Business Insurance Quotes
How to choose an agent or broker for group health insurance
Employee health insurance is by far the most popular benefit offered by U.S. employers, but buying it — especially for small firms — can be a daunting task.
Insurance agents and brokers can streamline your health insurance purchase and become allies if you run into insurance problems down the road. Before you put your business in an insurance professional’s hands, it makes sense to arm yourself with knowledge of the health insurance marketplace, and to find an agent or broker who is the right match for your business.
|The terms "agent" and "broker" are often used interchangeably, but is there a difference? Technically, an agent represents an insurance company, while brokers represent the insured or policyholder. An "independent agent" is unaffiliated with any particular insurer and represents a range of companies.|
Do your homework before you set foot inside an insurance agency. First, identify and write down what you and your employees want in a health plan. This list of features becomes your "summary plan description," which you'll ultimately give to agents and brokers as the basis of their price quotes.
Your summary plan description should begin with a few basic features, suggests Amanda Austin, small business expert and senior manager of legislative affairs for the National Federation of Independent Businesses (NFIB). In Austin's experience, many small businesses purchase health plans that provide too many unnecessary benefits and cannot be sustained through a bad financial quarter. Austin recommends starting with a list of basic coverages (such as rehabilitation services) before branching out into potentially costly add-ons such as infertility treatment.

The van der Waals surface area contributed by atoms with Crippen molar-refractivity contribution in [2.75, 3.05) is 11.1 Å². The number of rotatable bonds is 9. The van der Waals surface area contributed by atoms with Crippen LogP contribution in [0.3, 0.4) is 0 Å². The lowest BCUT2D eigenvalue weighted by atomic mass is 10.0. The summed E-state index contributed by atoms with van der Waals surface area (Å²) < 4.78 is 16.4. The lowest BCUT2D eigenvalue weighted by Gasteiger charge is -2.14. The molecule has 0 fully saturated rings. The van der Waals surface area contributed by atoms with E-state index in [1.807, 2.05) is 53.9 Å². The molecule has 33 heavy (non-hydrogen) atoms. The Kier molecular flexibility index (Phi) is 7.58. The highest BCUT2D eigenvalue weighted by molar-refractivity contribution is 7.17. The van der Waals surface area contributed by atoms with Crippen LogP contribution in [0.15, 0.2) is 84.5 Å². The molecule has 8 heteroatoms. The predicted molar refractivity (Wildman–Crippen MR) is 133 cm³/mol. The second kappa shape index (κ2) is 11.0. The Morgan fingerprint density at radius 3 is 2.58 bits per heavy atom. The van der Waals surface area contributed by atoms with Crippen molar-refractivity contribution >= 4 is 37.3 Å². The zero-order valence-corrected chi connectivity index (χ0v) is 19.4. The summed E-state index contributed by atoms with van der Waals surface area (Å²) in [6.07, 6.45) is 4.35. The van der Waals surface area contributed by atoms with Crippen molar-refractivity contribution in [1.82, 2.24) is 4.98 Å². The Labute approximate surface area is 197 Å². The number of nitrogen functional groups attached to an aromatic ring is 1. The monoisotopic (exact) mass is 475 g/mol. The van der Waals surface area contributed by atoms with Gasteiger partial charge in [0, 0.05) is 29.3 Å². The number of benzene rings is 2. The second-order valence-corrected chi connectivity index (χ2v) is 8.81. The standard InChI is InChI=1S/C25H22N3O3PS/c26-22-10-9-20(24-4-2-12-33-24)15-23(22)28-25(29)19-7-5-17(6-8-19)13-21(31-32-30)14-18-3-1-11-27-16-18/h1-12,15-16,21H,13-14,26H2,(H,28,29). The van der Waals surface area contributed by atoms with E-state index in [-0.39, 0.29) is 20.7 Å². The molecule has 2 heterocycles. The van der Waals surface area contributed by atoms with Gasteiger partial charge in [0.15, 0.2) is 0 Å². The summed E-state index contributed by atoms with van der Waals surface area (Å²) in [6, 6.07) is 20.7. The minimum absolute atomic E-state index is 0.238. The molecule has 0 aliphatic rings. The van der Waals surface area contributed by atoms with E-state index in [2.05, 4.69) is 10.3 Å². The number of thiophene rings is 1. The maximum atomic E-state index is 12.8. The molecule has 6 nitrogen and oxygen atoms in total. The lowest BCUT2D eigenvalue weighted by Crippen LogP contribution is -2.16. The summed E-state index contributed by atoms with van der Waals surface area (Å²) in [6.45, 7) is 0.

In addition, you'll need to consider what percentage of the premium both the company and the employees will pay. You can also choose to cover a flat amount for each employee. According to small group health insurance experts, most small businesses split the cost 50/50, meaning the employer pays 50 percent of the premium and the employee contributes 50 percent. Of course, the split can vary. Some employers pay the full premium, while others may contribute far less.
|"You should have some idea of what you want to cover and whether you can afford it."|
"You should have some idea of what you want to cover, and whether you can afford it," advises Robert Rakowski, retired president of a manufacturing company, and now a small-business counselor with the Service Corps of Retired Executives (SCORE), a service of the U.S. Small Business Administration. "You have to make hard choices about what you want to cover, and who pays for the premium, acknowledging that each feature comes with a higher cost. For example, you might want to cover eating disorders, or drug and alcohol rehabilitation, but recognize that those may drive your premium beyond what you can afford."
If you're just starting out and only have a few employees, you might even consider forgoing a full health plan such as an HMO or PPO in favor of a less-expensive, albeit temporary, route. Once the business has expanded and if employees demand it, you can switch to a traditional full-coverage plan.
Understand your options
Armed with your summary plan description, go online to find a ballpark premium. At Web sites that offer group health insurance quotes, you can find a range of prices for the policy you want. If it's not within your budget, consider eliminating some items from your summary plan description.
Remember, though, that online quoting sites don't take into account the health status of your group, so their figures may not reflect your final premium. Still, it helps to know what premium costs you're facing.